The National Army Museum in Chelsea will open major exhibition ‘Foe to Friend: The British Army in Germany since 1945’ this month. Charting the British Army’s time in Germany from the end of the Second World War to the present day, the exhibition tells the story of the Army’s role as they helped to rebuild a nation, provided protection during the Cold War and used Germany as a base from which to deploy troops across the world.
For over 75 years, more than two million British service personnel and their families called Germany home. At the culmination of a 10-year drawdown, this February saw the formal closure of British Forces Germany, with British troops handing back their headquarters at Catterick Barracks in Bielefeld. With no combat units now left in Germany, it marked the end of an era.
To acknowledge the huge impact of Germany on the soldiers and families of the British Army who lived and worked there, this exhibition will celebrate and commemorate this significant aspect of the Army’s history. The words of those who lived the experience, never-before seen objects, new acquisitions collected directly from Germany during the drawdown, photography and video will be brought together in five themes: Winning the Peace, Walls and Wire, Active Edge, Deployments and Legacy.
In ‘Winning the Peace’ visitors will discover the role of the British Army of the Rhine (BAOR) in a divided Germany. In the immediate aftermath of victory over Germany the Second World War, our Army took part in an enormous rebuild operation, confronting the horrors of the Holocaust and supporting the thousands of refugees made homeless by the War. Letters going on display in the galleries command non-fraternisation between Brits and Germans highlighting the position of Germany as the ‘enemy’. During this period garrison towns were erected, serving as a ‘little Britain’ overseas. The athletics medals of Bevis Shergold, a veteran of the war in Europe and who lived in Germany with her husband in the 1950s reveal the thriving sporting and cultural scene that was established to cater for the military migrants, and represent how garrison towns imitated British life by putting on sporting competitions or events to rival towns on British shores.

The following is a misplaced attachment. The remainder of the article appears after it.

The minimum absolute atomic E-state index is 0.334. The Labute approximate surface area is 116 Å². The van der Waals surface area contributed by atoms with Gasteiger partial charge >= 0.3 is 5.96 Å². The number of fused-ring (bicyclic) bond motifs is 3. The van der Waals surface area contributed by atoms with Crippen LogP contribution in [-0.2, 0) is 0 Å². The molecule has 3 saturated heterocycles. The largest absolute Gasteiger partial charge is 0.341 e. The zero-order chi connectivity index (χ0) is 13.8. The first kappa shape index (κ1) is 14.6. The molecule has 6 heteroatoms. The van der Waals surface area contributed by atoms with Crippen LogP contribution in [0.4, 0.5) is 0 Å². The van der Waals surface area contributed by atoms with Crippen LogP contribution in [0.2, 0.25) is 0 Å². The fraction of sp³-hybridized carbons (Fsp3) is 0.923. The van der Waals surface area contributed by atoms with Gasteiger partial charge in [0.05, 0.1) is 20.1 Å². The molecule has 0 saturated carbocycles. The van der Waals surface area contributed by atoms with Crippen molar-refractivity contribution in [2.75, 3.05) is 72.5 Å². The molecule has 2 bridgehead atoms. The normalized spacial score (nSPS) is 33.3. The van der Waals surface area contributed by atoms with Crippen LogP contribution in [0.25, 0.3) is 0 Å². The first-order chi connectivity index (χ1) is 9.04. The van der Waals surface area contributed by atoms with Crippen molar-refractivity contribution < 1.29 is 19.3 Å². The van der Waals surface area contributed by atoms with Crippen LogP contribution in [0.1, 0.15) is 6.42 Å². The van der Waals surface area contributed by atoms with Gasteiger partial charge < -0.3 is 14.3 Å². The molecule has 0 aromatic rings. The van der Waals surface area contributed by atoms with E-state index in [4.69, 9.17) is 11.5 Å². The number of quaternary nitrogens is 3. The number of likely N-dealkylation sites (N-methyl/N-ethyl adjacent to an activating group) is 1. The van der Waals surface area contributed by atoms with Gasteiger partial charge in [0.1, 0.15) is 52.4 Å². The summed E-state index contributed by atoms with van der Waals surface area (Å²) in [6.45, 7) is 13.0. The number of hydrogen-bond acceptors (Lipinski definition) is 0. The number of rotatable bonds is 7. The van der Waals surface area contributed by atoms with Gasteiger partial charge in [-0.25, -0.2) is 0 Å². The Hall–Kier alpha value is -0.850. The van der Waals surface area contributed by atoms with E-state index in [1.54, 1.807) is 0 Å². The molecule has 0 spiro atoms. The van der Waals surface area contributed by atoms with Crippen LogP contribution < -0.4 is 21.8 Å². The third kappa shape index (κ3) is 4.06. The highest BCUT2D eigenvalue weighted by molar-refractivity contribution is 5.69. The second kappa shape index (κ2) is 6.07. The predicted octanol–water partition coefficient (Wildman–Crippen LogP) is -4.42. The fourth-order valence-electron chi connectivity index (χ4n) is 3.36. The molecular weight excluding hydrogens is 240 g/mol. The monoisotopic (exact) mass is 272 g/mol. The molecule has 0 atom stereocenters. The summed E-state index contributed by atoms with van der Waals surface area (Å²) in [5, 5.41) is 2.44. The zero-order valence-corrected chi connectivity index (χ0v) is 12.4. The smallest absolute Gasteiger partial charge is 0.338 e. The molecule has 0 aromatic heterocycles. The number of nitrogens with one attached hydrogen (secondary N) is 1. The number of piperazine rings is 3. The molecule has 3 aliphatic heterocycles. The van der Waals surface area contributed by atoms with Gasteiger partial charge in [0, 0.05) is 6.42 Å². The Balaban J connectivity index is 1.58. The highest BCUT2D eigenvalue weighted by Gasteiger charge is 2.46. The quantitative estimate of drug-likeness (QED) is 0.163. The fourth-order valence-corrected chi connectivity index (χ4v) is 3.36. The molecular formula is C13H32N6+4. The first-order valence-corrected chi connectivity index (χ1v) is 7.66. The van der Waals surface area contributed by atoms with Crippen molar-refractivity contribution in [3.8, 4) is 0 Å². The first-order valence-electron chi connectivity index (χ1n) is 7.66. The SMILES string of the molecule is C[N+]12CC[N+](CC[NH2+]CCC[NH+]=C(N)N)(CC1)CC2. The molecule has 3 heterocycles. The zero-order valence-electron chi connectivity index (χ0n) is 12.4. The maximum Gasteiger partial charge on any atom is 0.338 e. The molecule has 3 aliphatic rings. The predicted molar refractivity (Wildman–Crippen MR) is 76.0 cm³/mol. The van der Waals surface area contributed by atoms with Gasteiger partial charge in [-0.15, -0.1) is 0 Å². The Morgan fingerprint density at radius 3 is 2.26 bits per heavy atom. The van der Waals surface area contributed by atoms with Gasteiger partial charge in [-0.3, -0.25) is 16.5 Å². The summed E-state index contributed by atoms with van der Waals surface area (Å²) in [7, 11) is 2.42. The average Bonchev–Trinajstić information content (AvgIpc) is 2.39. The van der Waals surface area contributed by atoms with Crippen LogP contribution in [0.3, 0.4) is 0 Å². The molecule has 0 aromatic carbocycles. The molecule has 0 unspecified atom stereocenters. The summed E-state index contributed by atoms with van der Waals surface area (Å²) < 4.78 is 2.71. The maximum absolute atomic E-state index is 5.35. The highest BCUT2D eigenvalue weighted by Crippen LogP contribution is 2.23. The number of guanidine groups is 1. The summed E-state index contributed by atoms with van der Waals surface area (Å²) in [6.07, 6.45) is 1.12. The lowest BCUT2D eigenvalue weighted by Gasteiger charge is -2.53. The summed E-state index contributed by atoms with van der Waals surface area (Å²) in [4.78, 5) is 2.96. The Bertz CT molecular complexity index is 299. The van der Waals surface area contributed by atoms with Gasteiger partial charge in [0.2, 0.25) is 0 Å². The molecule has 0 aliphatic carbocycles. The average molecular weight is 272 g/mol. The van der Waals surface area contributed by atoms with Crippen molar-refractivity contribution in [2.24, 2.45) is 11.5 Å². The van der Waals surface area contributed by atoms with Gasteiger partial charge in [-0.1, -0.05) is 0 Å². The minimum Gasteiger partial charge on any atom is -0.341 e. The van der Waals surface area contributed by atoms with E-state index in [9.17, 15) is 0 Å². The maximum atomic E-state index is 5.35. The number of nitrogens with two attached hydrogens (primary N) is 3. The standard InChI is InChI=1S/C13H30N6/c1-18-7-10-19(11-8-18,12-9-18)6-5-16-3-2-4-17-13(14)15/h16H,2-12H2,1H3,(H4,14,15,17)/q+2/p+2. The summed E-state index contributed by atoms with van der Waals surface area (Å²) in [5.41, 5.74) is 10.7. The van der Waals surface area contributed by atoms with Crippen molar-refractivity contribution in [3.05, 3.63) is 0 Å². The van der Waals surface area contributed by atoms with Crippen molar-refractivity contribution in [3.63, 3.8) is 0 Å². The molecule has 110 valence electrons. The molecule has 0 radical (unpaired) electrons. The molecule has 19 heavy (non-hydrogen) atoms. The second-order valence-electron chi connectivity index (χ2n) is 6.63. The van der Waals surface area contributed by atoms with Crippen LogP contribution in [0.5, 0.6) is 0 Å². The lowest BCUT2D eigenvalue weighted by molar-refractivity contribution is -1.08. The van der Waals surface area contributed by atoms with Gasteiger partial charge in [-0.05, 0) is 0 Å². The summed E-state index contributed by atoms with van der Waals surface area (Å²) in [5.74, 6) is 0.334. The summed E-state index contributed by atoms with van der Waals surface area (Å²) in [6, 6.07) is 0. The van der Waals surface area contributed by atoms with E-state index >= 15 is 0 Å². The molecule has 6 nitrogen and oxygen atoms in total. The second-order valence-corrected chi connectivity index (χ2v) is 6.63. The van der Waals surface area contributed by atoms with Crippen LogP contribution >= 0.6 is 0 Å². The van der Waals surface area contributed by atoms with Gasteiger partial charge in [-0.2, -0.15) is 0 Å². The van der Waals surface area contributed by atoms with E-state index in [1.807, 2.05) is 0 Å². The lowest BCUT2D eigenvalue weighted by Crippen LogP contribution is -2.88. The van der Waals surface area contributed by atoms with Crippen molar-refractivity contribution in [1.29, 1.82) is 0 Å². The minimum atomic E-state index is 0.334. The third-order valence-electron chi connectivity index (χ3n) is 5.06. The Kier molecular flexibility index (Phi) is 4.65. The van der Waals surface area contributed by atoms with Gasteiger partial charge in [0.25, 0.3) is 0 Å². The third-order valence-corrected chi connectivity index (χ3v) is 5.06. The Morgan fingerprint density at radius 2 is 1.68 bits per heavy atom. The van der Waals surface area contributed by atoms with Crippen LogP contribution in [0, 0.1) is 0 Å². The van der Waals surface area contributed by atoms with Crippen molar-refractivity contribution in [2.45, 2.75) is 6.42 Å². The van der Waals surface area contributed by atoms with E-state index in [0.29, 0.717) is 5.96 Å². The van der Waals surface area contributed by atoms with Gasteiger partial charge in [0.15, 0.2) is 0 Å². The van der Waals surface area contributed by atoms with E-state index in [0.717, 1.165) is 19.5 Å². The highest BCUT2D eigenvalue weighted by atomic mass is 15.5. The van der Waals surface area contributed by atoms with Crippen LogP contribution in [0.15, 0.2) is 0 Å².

A piece of the Berlin Wall and the story of its construction are central to ‘Walls and Wire’, a section of the exhibition that tackles the new world order and growing threats from Soviet Russia as Europe slid into the Cold War. Emblematic of the Iron Curtain that divided Europe, Berlin remained an incredibly exciting posting for British soldiers, but one fraught with tension. It was a situation like no other, an experience unparalleled in the history of the Army.
‘Active Edge’, a term used by the Army for exercises that brought about fast mobilisation under the Soviet threat, will bring the heat of these tensions during the Cold War era to life, when the British Army stood, ready to act, on the frontline of the ideological battle between the West and the Soviets. Artefacts relating to the constant training, including those relating to the very real risk of nuclear, chemical and biological war, will showcase the Army’s incredible professionalism and focus in this period. This peaked with 1984’s Exercise Lionheart, the biggest British military exercise held since the Second World War involving 131,000 UK troops – and the underlying threat and tension within the section will show the extent to which the British Army were ready and preparing for a World War Three scenario.